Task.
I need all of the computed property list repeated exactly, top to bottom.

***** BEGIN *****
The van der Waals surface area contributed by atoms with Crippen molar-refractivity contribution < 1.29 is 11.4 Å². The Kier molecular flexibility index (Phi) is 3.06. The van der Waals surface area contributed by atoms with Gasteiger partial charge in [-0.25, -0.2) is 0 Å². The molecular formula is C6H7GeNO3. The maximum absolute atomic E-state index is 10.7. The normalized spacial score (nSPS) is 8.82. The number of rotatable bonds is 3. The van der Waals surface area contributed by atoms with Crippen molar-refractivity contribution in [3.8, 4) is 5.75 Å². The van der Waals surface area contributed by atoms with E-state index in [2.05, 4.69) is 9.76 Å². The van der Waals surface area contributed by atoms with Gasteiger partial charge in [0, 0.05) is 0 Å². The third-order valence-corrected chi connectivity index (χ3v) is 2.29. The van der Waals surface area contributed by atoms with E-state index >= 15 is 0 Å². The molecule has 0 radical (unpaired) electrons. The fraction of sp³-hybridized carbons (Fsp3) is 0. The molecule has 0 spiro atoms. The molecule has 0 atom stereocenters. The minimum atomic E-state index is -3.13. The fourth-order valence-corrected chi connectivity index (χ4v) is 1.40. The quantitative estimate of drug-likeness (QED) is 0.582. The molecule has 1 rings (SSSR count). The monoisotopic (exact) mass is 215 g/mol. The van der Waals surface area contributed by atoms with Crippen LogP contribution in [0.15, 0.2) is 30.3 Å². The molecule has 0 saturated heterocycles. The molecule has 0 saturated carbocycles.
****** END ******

The van der Waals surface area contributed by atoms with Crippen molar-refractivity contribution < 1.29 is 11.4 Å². The Kier molecular flexibility index (Phi) is 3.06. The van der Waals surface area contributed by atoms with Gasteiger partial charge in [-0.25, -0.2) is 0 Å². The molecular formula is C6H7GeNO3. The maximum absolute atomic E-state index is 10.7. The normalized spacial score (nSPS) is 8.82. The number of rotatable bonds is 3. The van der Waals surface area contributed by atoms with Crippen molar-refractivity contribution in [3.8, 4) is 5.75 Å². The van der Waals surface area contributed by atoms with E-state index in [2.05, 4.69) is 9.76 Å². The van der Waals surface area contributed by atoms with Gasteiger partial charge in [0, 0.05) is 0 Å². The third-order valence-corrected chi connectivity index (χ3v) is 2.29. The van der Waals surface area contributed by atoms with E-state index >= 15 is 0 Å². The molecule has 0 radical (unpaired) electrons. The fraction of sp³-hybridized carbons (Fsp3) is 0. The molecule has 0 spiro atoms. The molecule has 0 atom stereocenters. The minimum atomic E-state index is -3.13. The fourth-order valence-corrected chi connectivity index (χ4v) is 1.40. The quantitative estimate of drug-likeness (QED) is 0.582. The molecule has 1 rings (SSSR count). The monoisotopic (exact) mass is 215 g/mol. The van der Waals surface area contributed by atoms with Crippen LogP contribution in [0.15, 0.2) is 30.3 Å². The molecule has 0 saturated heterocycles. The molecule has 0 saturated carbocycles.